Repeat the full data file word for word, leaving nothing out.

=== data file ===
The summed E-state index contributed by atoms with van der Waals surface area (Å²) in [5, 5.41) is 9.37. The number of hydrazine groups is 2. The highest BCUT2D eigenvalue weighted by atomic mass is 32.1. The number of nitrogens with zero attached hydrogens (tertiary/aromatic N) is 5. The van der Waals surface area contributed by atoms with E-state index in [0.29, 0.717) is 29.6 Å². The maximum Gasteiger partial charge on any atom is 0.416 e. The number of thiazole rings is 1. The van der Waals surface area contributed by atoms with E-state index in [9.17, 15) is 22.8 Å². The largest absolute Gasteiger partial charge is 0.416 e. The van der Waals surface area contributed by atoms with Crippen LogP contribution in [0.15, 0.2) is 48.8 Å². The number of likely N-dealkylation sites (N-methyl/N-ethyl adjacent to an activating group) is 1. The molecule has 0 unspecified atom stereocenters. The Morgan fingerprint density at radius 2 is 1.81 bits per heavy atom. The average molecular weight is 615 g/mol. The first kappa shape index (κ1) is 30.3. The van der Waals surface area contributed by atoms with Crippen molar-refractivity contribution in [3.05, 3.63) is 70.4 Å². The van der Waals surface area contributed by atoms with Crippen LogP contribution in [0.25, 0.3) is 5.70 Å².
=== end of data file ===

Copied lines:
The summed E-state index contributed by atoms with van der Waals surface area (Å²) in [5, 5.41) is 9.37. The number of hydrazine groups is 2. The highest BCUT2D eigenvalue weighted by atomic mass is 32.1. The number of nitrogens with zero attached hydrogens (tertiary/aromatic N) is 5. The van der Waals surface area contributed by atoms with E-state index in [0.29, 0.717) is 29.6 Å². The maximum Gasteiger partial charge on any atom is 0.416 e. The number of thiazole rings is 1. The van der Waals surface area contributed by atoms with E-state index in [9.17, 15) is 22.8 Å². The largest absolute Gasteiger partial charge is 0.416 e. The van der Waals surface area contributed by atoms with Crippen LogP contribution in [0.15, 0.2) is 48.8 Å². The number of likely N-dealkylation sites (N-methyl/N-ethyl adjacent to an activating group) is 1. The molecule has 0 unspecified atom stereocenters. The Morgan fingerprint density at radius 2 is 1.81 bits per heavy atom. The average molecular weight is 615 g/mol. The first kappa shape index (κ1) is 30.3. The van der Waals surface area contributed by atoms with Crippen molar-refractivity contribution in [3.05, 3.63) is 70.4 Å². The van der Waals surface area contributed by atoms with Crippen LogP contribution in [0.25, 0.3) is 5.70 Å².